The researchers determined that the scaleless phenotype is due to a recessive gene in the single locus variant, or sequence types that differ by one allele type.
Researchers at the University of Geneva and University of Zurich have created the first gene edited snake using CRISPR-Cas9 gene editing system, in an effort to show that internal anatomic structures of snakes guide how the scales of snakes are positioned to aid in their movement, or locomotion.
In doing so, the researchers created the world’s first genetically modified corn snake using CRISPR-Cas9. The researchers say the snakes do not have dorso-lateral scales because they have a disrupted EDARADD gene (which enables the ectoderm and mesoderm to interact), but do possess fairly normal ventral scales. These ventral scales form independently and their patterning is defined by positional information that is derived from somitic tissues. These tissues form in the embryonic stage of somitogenesis.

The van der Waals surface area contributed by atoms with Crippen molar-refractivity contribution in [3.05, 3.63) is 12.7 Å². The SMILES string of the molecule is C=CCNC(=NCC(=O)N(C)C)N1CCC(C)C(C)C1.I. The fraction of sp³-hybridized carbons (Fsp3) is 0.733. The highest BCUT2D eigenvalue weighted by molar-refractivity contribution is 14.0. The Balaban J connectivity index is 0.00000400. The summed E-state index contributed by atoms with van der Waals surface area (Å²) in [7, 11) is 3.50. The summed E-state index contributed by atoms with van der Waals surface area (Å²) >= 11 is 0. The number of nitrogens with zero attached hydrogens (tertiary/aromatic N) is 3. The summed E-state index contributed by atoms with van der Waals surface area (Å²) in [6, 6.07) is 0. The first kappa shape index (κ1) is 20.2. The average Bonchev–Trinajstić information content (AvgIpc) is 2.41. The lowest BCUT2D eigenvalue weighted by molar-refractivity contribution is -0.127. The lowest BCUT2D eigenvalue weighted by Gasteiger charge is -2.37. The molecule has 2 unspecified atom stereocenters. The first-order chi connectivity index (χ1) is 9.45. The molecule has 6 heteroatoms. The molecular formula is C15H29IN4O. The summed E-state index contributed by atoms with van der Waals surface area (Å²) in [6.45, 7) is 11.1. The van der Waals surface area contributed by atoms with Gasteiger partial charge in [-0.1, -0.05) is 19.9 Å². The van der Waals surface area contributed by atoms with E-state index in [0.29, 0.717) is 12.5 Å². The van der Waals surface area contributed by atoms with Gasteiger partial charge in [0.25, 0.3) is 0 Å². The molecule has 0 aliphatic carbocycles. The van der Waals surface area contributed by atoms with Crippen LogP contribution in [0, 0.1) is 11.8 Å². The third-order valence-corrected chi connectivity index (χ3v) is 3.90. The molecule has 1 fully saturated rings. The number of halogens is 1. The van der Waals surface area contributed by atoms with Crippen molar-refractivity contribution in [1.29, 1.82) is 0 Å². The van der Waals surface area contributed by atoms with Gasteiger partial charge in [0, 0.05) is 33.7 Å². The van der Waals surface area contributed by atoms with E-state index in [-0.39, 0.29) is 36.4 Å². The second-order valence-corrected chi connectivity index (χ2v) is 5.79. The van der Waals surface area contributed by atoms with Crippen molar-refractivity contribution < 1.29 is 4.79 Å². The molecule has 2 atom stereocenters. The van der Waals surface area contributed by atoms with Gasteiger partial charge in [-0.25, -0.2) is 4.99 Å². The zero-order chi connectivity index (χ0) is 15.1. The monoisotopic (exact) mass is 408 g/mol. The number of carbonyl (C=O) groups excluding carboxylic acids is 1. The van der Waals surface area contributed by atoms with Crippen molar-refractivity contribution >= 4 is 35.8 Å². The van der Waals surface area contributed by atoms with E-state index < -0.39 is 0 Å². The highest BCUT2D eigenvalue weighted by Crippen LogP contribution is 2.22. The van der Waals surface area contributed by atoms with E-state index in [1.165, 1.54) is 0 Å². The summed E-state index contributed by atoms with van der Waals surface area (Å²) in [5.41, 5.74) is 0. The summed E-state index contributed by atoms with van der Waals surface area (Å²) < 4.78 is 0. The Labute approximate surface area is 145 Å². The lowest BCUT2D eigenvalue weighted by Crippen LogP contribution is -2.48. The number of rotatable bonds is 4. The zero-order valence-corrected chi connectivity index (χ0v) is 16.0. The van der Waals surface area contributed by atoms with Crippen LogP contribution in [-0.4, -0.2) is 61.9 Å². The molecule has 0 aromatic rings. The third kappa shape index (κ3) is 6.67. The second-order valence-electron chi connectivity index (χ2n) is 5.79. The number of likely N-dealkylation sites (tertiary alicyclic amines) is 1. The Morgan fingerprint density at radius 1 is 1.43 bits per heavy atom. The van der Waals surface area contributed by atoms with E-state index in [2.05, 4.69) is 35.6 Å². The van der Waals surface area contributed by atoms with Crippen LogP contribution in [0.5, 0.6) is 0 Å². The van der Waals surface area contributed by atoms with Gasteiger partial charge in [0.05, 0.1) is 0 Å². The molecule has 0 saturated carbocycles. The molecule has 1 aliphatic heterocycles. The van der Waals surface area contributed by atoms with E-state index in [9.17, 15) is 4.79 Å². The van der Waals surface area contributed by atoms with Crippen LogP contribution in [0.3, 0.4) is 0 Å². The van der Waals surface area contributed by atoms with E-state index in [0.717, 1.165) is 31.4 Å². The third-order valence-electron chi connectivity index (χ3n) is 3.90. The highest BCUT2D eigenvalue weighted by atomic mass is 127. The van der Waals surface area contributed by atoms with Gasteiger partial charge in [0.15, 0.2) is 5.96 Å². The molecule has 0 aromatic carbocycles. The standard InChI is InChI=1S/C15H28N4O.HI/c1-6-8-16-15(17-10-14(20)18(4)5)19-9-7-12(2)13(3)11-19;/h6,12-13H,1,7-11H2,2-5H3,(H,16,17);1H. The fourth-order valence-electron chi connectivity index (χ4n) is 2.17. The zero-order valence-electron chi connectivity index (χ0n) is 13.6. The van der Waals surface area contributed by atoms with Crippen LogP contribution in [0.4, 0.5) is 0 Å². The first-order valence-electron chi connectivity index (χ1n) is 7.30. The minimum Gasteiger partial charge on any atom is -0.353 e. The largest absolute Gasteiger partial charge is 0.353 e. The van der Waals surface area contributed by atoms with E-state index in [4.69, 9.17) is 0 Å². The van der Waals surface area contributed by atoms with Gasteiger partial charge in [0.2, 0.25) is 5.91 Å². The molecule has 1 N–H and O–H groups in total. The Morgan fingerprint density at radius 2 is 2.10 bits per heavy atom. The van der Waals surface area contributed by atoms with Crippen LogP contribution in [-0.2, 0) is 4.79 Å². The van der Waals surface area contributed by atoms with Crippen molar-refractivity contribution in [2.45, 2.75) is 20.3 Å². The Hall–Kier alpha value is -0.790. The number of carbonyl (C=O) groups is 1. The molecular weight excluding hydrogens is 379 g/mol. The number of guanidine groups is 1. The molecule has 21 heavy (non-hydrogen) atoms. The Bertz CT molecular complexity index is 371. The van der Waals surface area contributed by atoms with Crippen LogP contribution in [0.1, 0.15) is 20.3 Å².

The researchers injected pre-vitellogenic oocytes into five scaled female corn snakes to produce gene edited snakes. They bred scaleless corn snakes (first reported in 2002 by a breeder who bred a corn snake with a Great Plains rat snake (Pantherophis emoryi) with scaled corn snakes (Pantherophis guttatus). By manipulating the RNA, the researchers created a successful corn snake fibroblast cell line. The treated females were then paired with scaleless males and two heterozygous males.
The females laid 69 eggs, of which 54 hatched. Of the 54, four were scaleless, produced by two of the three females that were bred with a scaleless male. The remaining hatchlings were scaled. The researchers determined that the scaleless phenotype is due to a recessive gene in the single locus variant, or sequence types that differ by one allele type.
The complete paper, “Somitic positional information guides self-organized patterning of snake scales” can be read on the Science Advances website.